This is almost two years old now, but with the BoH show at Metro just a day away, I figured I would remind everyone where I stood after their last show. Their new album Mirage Rock comes out sometime next month and I wasn’t exactly blown away by the single. Hopefully they can redeem themselves with a great show. I’ve only been disappointed once at Metro, so maybe the better venue will allow them to shine.
This is easily the most negative show review I’ve written; where the band, venue, and audience are all taken to task for making a classic CF out of what should have been a good show. The event took place October 19, 2010.
I’ve been a bit of a Negative Nancy on some of the venues in Chicago lately. It hasn’t been an issue with the bands thus far, but a problem with the people working and attending the shows. If you’ll allow me, I need to get a couple things off my chest before I can really review the Band of Horses performance at Riviera Theatre.
First, why is it that when a show has a start time of 7 p.m., people think it’s OK to show up 90 minutes late and go straight to the front and try to squeeze in? It’s disrespectful to the people who got there at a reasonable time, and a display of self-centeredness that makes me wonder why MORE countries don’t hate Americans. I understand that maybe you had to work late, and 8:30 was the earliest time you could get to the show. I empathize with that. I really do. But I doubt that was the case for the 50 or so people who were walking around the balcony trying to find a seat three songs into Band of Horses’ set.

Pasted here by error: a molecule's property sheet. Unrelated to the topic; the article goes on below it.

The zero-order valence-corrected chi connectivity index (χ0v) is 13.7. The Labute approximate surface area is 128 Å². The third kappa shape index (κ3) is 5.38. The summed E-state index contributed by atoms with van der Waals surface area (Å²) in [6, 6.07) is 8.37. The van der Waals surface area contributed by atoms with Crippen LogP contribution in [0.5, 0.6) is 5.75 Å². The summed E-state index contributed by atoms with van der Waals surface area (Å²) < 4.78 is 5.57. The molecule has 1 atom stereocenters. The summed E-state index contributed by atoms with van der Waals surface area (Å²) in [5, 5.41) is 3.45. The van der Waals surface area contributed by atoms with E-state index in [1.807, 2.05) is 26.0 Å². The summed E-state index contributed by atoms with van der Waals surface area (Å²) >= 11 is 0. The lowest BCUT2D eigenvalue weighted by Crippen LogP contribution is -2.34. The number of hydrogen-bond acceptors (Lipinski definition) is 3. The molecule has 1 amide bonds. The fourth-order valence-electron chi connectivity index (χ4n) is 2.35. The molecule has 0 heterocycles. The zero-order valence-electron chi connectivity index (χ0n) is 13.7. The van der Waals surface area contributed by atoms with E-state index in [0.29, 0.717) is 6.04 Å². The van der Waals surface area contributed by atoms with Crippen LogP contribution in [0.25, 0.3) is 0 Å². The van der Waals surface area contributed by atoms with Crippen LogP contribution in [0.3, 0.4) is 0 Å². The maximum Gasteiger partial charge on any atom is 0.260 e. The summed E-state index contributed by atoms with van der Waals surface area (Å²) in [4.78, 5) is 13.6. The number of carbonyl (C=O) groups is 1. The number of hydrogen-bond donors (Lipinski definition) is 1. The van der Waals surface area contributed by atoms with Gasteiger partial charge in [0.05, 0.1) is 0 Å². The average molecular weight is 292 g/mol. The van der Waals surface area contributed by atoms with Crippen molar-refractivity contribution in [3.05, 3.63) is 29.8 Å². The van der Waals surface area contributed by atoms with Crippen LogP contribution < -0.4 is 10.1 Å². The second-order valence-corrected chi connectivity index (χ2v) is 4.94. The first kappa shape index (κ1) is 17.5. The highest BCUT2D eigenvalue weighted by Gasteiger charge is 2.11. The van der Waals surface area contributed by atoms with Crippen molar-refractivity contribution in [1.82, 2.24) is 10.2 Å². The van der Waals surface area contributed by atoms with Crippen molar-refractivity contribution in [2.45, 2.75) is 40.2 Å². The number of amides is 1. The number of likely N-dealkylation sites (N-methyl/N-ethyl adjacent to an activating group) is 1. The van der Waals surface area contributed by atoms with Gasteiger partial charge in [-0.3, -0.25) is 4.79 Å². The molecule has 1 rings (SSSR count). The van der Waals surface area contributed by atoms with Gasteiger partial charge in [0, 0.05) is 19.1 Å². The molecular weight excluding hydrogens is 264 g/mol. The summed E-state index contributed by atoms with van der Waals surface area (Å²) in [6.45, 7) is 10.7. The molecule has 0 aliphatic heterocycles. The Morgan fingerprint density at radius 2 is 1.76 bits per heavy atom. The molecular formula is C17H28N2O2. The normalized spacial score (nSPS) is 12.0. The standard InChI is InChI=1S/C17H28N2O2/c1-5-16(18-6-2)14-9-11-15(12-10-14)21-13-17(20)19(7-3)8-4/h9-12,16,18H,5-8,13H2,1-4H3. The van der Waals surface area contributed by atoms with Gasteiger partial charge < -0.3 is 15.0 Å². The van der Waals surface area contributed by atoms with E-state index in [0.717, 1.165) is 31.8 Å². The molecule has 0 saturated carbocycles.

I know that one of the main appeals of going to a show is that you get to pay eight dollars for a beer that you could get at the store for 50 cents. What I don’t understand is the need to miss half a concert because you constantly have to move to get another drink. How hard is it to enjoy a concert, that you’ve already paid 20 or 30 dollars to see, slightly sober? Could you have maybe drank at home, and then come to the show so you can stay seated or standing where you are, instead of pushing through a huge group of people to get a beer (or six) and then try to make your way back through the crowd holding said beverages?
This will be my last one on the people that annoyed me at the show. You paid money, same as me, so by all means have as good a time as you want. However, when you’re talking louder than the music, it’s a problem for me. Singing along loudly is one thing, but I don’t need to know about the girl you screwed, or how messed up you’re going to get this weekend. Not that it isn’t entertaining, just not worth paying money I don’t have to hear. Follow the same concept as a movie theater. If everyone is looking at the stage, listening to the performers, keep your goddamn mouth shut! Or, at least to a whisper.
OK, I lied. One more thing. Some people go to concerts to enjoy a show. Some people go assuming that they, and whoever they are with, are the only people at the concert. As Ben Bridwell was singing about what a wonderful place the world is, I could think of nothing but bludgeoning about six people with my phone. I don’t mind getting knocked into a bit at a show. It’s gonna happen no matter where you are. But there’s a point where it gets ridiculous and it’s time to step back and say, “Hey, maybe I should bring it down a notch so that everyone here can enjoy this awesome rock concert. I’m being very selfish in thinking that I’m the only one that paid to see this show.” At least, I think there’s a moment where a person would think that. Maybe not.